1. Find where the line has frozen by checking the faucets and plumbing fixtures throughout your home. If all of your faucets seem impacted, your main water line may be frozen. If only a few faucets are unresponsive, you can assume the supply lines that feed those faucets are impacted.
  2. Open the faucets to alleviate pressure as you work to thaw the frozen water.
  3. Heat up the frozen line by using a hair dryer, space heater, or heat lamp. Pipes can also be wrapped in a heating pad, electric blanket, or special conductive insulation that is attached to an electricity source and warms the pipe slowly.
  4. Watch the faucet carefully to spot when water starts flowing again. When water has thawed and water is moving normally, shut the faucet to avoid excess water use.
  5. If water starts leaking when you thaw the line, shut off the water at the main valve immediately. Have a plumber assess the line and repair or replace damaged segments.

If your pipes are prone to freezing, plumbers may need to reroute or replace lines to prevent the problem down the road. These upgrades prevent home flooding and can save you time and money in the long run.

3. Kitchen Drain Clogs

During the winter, many families use their kitchens heavily as they prepare meals and entertain. However, when the wrong things are put down drains or garbage disposals, clogs can occur quickly. Avoid this common inconvenience by doing what you can to keep your drains in good working order.

Prevent Problems

  • Don’t put certain foods down garbage disposals. Never allow cooking oil, egg shells, melted fat, grease, coffee grounds, pasta, meat bones, vegetable peels, or corn husks into your garbage disposal. Be diligent about keeping improper items out of your garbage disposal. You should also keep any dense foods that can swell when exposed to water out of your disposal, such as large amounts of rice. Instead of using your garbage disposal, ask family members and guests to scrape their plates into the garbage.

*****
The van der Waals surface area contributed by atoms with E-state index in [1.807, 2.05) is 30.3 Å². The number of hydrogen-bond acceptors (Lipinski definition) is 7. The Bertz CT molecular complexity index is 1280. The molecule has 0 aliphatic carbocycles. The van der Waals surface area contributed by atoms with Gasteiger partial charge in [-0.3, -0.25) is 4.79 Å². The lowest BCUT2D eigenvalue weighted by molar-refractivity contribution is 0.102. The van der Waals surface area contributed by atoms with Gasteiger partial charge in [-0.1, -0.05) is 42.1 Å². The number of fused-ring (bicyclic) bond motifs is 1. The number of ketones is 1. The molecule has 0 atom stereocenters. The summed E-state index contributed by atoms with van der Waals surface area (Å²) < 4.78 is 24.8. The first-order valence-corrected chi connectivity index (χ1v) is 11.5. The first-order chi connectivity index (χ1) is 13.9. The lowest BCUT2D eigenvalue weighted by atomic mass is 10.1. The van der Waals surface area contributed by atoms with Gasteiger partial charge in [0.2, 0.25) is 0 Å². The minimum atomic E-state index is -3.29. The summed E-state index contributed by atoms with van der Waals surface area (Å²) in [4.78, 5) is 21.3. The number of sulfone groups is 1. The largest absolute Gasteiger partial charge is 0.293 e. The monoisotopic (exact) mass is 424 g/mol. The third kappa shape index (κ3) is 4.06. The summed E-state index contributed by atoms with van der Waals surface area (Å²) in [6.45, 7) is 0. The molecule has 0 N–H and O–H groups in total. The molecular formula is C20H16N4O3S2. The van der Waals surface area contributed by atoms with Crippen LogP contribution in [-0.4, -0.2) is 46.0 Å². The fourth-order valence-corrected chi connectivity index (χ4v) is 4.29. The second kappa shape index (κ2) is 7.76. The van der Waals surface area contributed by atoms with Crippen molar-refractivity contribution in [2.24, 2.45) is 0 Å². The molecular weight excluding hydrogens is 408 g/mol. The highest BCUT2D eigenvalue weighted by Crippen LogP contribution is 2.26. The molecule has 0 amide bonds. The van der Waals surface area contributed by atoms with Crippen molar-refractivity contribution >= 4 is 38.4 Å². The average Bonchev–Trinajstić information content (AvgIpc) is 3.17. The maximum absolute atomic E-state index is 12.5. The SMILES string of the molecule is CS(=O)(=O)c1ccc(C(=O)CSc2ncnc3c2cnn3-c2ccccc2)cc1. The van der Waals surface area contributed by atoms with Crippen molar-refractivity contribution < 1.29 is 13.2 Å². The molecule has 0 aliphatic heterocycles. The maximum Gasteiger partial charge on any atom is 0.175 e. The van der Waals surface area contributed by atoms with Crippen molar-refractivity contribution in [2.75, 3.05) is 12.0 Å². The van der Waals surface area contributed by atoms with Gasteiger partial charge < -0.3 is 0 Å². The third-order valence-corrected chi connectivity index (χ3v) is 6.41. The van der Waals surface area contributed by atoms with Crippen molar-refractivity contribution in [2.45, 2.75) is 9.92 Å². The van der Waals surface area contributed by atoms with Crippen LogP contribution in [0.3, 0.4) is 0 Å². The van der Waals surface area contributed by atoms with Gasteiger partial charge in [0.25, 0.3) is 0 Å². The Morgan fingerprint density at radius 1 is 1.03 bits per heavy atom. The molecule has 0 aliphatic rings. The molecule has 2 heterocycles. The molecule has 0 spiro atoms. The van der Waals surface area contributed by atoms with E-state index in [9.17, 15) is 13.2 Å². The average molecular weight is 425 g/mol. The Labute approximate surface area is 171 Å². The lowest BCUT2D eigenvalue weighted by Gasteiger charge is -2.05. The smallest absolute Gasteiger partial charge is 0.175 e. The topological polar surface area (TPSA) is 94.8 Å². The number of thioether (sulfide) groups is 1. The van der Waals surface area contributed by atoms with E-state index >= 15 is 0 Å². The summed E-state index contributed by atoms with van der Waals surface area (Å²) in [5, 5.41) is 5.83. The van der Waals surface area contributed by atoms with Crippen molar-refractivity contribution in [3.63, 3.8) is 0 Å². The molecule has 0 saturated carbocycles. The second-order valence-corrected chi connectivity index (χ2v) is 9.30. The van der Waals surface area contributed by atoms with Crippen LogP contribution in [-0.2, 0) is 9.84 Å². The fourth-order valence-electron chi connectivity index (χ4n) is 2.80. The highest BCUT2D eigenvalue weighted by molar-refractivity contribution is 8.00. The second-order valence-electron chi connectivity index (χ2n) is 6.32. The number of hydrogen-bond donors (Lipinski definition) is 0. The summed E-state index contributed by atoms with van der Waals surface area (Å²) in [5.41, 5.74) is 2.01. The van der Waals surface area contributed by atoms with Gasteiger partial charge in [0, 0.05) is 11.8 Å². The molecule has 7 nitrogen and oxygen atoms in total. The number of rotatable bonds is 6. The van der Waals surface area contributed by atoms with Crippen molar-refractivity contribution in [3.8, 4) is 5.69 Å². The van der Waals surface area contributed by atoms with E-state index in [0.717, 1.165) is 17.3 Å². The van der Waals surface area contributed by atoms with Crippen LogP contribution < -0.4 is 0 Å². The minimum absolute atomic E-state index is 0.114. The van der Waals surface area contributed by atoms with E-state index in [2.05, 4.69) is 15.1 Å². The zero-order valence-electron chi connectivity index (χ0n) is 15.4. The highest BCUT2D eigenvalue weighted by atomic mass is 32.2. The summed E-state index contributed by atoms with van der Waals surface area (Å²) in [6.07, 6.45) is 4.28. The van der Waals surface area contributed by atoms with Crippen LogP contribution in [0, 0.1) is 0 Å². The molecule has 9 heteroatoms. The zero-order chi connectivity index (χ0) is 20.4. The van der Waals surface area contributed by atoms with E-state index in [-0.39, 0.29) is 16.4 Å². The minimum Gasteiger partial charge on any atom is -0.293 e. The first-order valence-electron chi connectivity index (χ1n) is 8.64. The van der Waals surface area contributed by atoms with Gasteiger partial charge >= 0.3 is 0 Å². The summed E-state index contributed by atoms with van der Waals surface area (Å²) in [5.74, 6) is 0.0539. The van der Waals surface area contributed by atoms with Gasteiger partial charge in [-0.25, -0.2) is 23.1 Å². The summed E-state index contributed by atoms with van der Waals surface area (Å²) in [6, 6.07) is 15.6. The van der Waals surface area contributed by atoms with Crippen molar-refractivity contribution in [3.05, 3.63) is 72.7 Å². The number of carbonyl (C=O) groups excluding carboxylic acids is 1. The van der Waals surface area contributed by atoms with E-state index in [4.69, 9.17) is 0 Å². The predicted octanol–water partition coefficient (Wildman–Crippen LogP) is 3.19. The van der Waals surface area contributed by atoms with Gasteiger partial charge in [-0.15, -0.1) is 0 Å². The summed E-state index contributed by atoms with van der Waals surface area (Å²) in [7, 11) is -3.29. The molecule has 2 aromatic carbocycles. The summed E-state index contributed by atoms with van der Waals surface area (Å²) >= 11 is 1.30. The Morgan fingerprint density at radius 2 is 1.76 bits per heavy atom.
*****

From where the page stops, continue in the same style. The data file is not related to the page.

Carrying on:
• Flush your disposal after use. After you use your garbage disposal, run cold water into the drain for 15 to 30 seconds to get rid of any food particulates. This step keeps your disposal cleaner and eliminates odors.
  • Clean your disposal regularly. Clean your garbage disposal by using drop-in cleaning tablets designed for your disposal, or by placing several ice cubes into the covered basin. When you run your disposal, the friction will wipe the blades clean. Cover the disposal entrance before you flip on the switch to keep ice or cleaning tablets from popping up and out of the drain.

Find and Repair Issues

If your garbage disposal stops responding, follow these steps to clear the clog and prevent damage.

  1. Shut off the power to the disposal. As a failsafe, unplug the disposal from underneath your sink, or turn off the breaker that controls the circuit.
  2. Check the interior chamber of the disposal for obstructions. Use a flashlight to illuminate the inside of the disposal to find debris easily. If you spot obstructions, remove the item with a pair or tongs or pliers. Never put your hand into the disposal.
  3. In some instances, your garbage disposal may have jammed. Your system has a protective feature that halts the disposal and trips an internal breaker if too much rotational force is needed to chew through debris. To clear the debris, you will need to turn the gears of your disposal manually. Find the Allen wrench that fits into the small inlet on the underside of your disposal, and turn the wrench slowly. If you feel it catch, rotate the gears back and forth to free the debris.
  4. Give your disposal 15 minutes before attempting to turn back on the motor. This gives the system the chance to cool down.
  5. Turn the power to the disposal back on, and press the red “RESET” button on the bottom of the appliance. The disposal should turn back on and operate normally if no other obstructions are present.

4. Water Heater Not Performing Well

Like all home appliances, water heaters typically see a lot more use during the winter, when people fill their homes with friends and family. When your water heater isn’t keeping up, you may need to order repairs or request a full replacement. Here are a few ways to ward off problems or troubleshoot your system when you experience common plumbing problems in the winter.

Prevent Problems

  • Maintain your water heater. Most tank water heaters should be drained annually to remove scale and sediment that can build inside the tank. The pressure relief valve should also be checked to make sure it is working properly.
  • Insulate the inlet and outlet pipes. The water supply inlet and outlet pipes running into and away from your water heater should be insulated to keep them at the right temperature. Insulation keeps pipes from freezing if they get too cold in the winter, and prevents heat loss the rest of the year, so water retains a higher temperature as it is delivered to your home.